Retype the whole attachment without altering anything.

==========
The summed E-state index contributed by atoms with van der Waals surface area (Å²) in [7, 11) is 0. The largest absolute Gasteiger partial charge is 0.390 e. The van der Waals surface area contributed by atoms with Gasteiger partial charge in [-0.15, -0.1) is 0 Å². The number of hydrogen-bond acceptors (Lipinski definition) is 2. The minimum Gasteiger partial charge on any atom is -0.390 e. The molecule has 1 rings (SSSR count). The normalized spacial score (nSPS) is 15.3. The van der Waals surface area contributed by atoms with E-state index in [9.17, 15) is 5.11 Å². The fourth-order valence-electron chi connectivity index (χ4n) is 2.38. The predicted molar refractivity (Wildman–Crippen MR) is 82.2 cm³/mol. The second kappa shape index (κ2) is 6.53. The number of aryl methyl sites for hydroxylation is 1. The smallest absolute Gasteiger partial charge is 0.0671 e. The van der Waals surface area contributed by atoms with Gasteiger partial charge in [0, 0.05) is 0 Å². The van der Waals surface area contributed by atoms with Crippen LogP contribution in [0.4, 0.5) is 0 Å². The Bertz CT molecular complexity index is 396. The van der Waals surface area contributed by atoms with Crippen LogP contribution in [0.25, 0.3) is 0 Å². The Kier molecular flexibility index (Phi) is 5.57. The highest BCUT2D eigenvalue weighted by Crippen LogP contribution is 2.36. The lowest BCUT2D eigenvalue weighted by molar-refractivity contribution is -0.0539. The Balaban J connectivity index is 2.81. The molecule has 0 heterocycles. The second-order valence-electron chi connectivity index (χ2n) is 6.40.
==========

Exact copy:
The summed E-state index contributed by atoms with van der Waals surface area (Å²) in [7, 11) is 0. The largest absolute Gasteiger partial charge is 0.390 e. The van der Waals surface area contributed by atoms with Gasteiger partial charge in [-0.15, -0.1) is 0 Å². The number of hydrogen-bond acceptors (Lipinski definition) is 2. The minimum Gasteiger partial charge on any atom is -0.390 e. The molecule has 1 rings (SSSR count). The normalized spacial score (nSPS) is 15.3. The van der Waals surface area contributed by atoms with E-state index in [9.17, 15) is 5.11 Å². The fourth-order valence-electron chi connectivity index (χ4n) is 2.38. The predicted molar refractivity (Wildman–Crippen MR) is 82.2 cm³/mol. The second kappa shape index (κ2) is 6.53. The number of aryl methyl sites for hydroxylation is 1. The smallest absolute Gasteiger partial charge is 0.0671 e. The van der Waals surface area contributed by atoms with Gasteiger partial charge in [0, 0.05) is 0 Å². The van der Waals surface area contributed by atoms with Crippen LogP contribution in [0.4, 0.5) is 0 Å². The Bertz CT molecular complexity index is 396. The van der Waals surface area contributed by atoms with Crippen LogP contribution in [0.25, 0.3) is 0 Å². The Kier molecular flexibility index (Phi) is 5.57. The highest BCUT2D eigenvalue weighted by Crippen LogP contribution is 2.36. The lowest BCUT2D eigenvalue weighted by molar-refractivity contribution is -0.0539. The Balaban J connectivity index is 2.81. The molecule has 0 heterocycles. The second-order valence-electron chi connectivity index (χ2n) is 6.40.